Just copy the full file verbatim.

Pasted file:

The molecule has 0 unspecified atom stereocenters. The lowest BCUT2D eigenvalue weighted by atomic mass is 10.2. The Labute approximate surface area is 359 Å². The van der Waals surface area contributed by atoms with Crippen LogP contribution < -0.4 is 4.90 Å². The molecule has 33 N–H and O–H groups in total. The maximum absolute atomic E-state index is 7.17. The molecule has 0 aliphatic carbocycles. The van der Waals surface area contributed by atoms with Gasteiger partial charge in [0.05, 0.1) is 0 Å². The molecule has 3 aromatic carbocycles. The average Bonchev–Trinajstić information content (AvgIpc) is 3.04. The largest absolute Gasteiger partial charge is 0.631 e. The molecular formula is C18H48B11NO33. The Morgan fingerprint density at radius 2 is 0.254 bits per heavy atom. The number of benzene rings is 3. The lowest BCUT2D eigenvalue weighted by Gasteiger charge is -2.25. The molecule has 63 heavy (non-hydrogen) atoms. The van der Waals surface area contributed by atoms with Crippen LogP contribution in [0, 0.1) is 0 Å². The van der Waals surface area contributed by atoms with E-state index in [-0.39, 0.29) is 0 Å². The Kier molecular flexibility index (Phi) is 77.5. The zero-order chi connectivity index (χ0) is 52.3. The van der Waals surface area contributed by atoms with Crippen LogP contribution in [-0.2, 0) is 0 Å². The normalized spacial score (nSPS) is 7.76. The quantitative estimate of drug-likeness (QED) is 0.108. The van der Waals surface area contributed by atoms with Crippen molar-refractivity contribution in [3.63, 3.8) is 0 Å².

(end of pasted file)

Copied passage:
The molecule has 0 unspecified atom stereocenters. The lowest BCUT2D eigenvalue weighted by atomic mass is 10.2. The Labute approximate surface area is 359 Å². The van der Waals surface area contributed by atoms with Crippen LogP contribution < -0.4 is 4.90 Å². The molecule has 33 N–H and O–H groups in total. The maximum absolute atomic E-state index is 7.17. The molecule has 0 aliphatic carbocycles. The van der Waals surface area contributed by atoms with Gasteiger partial charge in [0.05, 0.1) is 0 Å². The molecule has 3 aromatic carbocycles. The average Bonchev–Trinajstić information content (AvgIpc) is 3.04. The largest absolute Gasteiger partial charge is 0.631 e. The molecular formula is C18H48B11NO33. The Morgan fingerprint density at radius 2 is 0.254 bits per heavy atom. The number of benzene rings is 3. The lowest BCUT2D eigenvalue weighted by Gasteiger charge is -2.25. The molecule has 63 heavy (non-hydrogen) atoms. The van der Waals surface area contributed by atoms with Crippen LogP contribution in [0, 0.1) is 0 Å². The van der Waals surface area contributed by atoms with E-state index in [-0.39, 0.29) is 0 Å². The Kier molecular flexibility index (Phi) is 77.5. The zero-order chi connectivity index (χ0) is 52.3. The van der Waals surface area contributed by atoms with Crippen LogP contribution in [-0.2, 0) is 0 Å². The normalized spacial score (nSPS) is 7.76. The quantitative estimate of drug-likeness (QED) is 0.108. The van der Waals surface area contributed by atoms with Crippen molar-refractivity contribution in [3.63, 3.8) is 0 Å².